August

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Today in Labor History: Union formed, rich taxed, scaffolds made safer

On August 30, 1935 President Franklin Roosevelt's Wealth Tax Act increased taxes on the rich and big business and lowered taxes for small businesses

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Today in labor history: Katrina slams New Orleans

On Aug. 29, 2005, Hurricane Katrina slammed into New Orleans, leading to the worst natural (and also man-made) disaster in U.S. history.

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Today in labor history: W.E.B. Du Bois dies in Ghana

On this day in 1963 on the eve of the historic March on Washington, W.E.B. Du Bois died in Ghana.

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Today in Labor History: One of the first labor newspapers is published

On August 24, 1827, The Journeymen Mechanics' Advocate began publication in Philadelphia, the outgrowth of a strike by carpenters demanding a shorter, 10-hour day.

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Today in labor history: Air Line Stewardesses Association formed

Five flight attendants formed the Air Line Stewardesses Association, the first-ever labor union representing female flight attendants.

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Today in labor history: The Great Fire of 1910

The fire burned more than three million acres, an area larger than the size of the state of Connecticut, with at least 92 killed.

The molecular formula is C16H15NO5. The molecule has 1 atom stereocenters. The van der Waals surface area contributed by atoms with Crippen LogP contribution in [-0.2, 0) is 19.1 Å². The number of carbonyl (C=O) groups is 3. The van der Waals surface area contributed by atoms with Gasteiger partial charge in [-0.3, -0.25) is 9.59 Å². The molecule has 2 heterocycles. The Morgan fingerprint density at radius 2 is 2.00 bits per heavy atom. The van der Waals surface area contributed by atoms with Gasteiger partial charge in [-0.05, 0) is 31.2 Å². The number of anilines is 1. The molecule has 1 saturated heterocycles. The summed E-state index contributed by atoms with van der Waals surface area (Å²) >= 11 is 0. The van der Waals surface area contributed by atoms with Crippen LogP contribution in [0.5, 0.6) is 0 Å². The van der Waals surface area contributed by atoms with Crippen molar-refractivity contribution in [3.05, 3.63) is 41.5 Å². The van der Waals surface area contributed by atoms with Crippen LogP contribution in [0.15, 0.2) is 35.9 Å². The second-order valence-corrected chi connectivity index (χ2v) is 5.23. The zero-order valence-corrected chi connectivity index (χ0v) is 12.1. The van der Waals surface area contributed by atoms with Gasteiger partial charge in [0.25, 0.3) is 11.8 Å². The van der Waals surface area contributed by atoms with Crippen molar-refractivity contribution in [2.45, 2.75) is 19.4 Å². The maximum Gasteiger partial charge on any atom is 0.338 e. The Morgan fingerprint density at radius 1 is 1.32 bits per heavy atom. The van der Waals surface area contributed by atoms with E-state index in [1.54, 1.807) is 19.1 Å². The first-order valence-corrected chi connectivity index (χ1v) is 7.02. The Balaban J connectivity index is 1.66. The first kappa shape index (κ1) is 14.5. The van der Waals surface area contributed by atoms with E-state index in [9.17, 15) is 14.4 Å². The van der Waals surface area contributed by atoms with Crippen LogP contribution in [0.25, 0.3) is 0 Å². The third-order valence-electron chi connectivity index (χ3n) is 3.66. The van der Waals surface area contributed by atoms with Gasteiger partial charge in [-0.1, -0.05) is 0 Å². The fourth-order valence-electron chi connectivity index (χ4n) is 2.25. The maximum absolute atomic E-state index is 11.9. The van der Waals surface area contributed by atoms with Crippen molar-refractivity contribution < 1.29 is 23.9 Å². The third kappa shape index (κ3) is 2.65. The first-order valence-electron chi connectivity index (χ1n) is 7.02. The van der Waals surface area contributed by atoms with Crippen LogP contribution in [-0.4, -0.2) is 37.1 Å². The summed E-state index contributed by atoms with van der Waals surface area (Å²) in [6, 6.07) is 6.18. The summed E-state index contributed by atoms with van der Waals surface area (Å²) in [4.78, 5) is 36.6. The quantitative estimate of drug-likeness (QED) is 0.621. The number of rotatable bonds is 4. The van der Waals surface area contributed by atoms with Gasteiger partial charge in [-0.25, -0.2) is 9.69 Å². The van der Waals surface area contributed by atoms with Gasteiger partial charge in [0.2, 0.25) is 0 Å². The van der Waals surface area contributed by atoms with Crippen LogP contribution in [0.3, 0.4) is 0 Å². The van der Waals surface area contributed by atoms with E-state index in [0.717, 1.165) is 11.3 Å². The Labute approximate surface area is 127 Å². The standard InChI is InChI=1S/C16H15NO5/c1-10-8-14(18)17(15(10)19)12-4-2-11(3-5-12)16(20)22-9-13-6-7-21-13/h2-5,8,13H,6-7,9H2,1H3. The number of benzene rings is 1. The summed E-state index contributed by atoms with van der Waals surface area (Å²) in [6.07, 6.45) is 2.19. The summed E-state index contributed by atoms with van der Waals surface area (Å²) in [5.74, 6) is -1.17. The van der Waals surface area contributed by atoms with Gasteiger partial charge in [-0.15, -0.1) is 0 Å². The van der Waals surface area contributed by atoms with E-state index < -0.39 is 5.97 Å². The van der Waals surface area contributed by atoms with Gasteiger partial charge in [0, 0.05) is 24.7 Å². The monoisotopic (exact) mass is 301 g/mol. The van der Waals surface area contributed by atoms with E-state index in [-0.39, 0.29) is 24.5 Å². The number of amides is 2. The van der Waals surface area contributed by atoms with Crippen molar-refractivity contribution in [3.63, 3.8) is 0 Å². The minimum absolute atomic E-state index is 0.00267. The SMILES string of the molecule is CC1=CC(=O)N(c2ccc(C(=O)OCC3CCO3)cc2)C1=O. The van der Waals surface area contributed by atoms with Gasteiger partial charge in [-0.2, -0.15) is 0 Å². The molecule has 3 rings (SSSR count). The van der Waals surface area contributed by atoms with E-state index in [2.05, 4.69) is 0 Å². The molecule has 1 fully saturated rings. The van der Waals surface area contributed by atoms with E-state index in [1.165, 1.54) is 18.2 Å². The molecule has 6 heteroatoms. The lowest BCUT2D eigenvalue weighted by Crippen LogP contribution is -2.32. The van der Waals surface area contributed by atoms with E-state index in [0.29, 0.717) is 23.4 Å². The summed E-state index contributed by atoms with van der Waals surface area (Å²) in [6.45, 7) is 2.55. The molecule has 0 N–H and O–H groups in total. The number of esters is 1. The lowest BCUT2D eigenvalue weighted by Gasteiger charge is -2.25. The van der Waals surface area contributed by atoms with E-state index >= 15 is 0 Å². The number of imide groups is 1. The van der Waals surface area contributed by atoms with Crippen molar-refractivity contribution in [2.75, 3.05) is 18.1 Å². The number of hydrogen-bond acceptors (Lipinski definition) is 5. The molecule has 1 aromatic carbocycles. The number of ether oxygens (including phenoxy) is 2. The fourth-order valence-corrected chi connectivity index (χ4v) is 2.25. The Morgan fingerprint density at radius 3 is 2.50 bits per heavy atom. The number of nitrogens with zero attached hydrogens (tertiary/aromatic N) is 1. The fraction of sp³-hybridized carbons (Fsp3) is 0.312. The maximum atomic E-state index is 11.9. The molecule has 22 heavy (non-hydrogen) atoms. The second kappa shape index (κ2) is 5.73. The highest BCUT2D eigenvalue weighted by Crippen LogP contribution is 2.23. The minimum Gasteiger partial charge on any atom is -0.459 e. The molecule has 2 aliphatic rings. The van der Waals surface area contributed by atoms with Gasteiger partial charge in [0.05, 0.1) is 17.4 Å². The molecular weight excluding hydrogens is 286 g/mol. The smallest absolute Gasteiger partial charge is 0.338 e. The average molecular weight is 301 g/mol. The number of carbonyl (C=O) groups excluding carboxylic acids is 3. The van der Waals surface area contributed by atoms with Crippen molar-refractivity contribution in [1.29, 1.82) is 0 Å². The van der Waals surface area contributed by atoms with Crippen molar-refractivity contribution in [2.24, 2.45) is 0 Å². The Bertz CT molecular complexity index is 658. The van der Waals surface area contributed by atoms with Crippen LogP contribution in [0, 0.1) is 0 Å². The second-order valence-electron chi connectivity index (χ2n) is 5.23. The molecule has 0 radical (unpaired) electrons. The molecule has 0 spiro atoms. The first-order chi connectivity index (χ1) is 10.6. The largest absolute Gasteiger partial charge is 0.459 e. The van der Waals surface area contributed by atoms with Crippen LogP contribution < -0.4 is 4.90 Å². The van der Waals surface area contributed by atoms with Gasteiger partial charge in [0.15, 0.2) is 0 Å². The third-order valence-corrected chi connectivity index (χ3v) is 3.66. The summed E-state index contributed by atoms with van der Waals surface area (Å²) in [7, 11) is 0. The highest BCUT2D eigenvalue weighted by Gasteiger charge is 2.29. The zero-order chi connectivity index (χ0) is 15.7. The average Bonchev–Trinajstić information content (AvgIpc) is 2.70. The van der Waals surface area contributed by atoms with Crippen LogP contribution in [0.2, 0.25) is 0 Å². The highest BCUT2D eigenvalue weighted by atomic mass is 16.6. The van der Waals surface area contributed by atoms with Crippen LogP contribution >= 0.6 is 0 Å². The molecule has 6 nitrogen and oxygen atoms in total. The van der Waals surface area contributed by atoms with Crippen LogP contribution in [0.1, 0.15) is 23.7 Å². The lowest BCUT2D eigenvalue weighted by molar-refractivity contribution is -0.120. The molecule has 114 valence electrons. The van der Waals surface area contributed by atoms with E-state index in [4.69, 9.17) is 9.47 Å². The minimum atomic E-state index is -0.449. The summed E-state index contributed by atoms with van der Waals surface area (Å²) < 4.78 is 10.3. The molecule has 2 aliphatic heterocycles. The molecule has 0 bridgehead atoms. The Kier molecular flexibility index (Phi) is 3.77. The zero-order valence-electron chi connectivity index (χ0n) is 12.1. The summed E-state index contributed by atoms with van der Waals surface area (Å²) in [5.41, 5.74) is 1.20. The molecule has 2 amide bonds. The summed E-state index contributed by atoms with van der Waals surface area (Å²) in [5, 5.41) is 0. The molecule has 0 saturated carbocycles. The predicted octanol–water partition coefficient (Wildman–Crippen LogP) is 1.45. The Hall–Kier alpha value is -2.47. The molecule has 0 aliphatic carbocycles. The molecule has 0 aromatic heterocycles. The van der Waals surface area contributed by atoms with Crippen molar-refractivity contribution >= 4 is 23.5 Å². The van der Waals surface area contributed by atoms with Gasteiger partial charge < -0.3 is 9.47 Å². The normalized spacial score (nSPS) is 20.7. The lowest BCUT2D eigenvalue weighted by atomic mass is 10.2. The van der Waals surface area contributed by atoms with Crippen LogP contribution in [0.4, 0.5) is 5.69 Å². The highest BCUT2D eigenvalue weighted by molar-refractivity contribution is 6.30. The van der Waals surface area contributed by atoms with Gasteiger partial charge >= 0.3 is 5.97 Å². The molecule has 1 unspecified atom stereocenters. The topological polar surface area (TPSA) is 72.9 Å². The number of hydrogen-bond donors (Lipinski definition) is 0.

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Today in labor history: National Apprenticeship Act of 1937

This act of Congress, signed by President Franklin D. Roosevelt, established a national advisory committee to research and draft regulations establishing minimum standards for apprenticeship programs.

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Today in labor history: Panama Canal, built by 75,000, opens

On August 15, 1914, the Panama Canal officially opened, after 32 years of construction and an estimated 28,000 worker deaths.

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Today in labor history: Air Line Pilots Assocation founded in Chicago

A five-man Central Executive Council was established, dues were set, and the official motto became "Schedule with Safety."

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Today in history: UFCW formed

UFCW union was formed when the Amalgamated Meat Cutters and Butcher Workers of North America merged with the Retail Clerks International Union.

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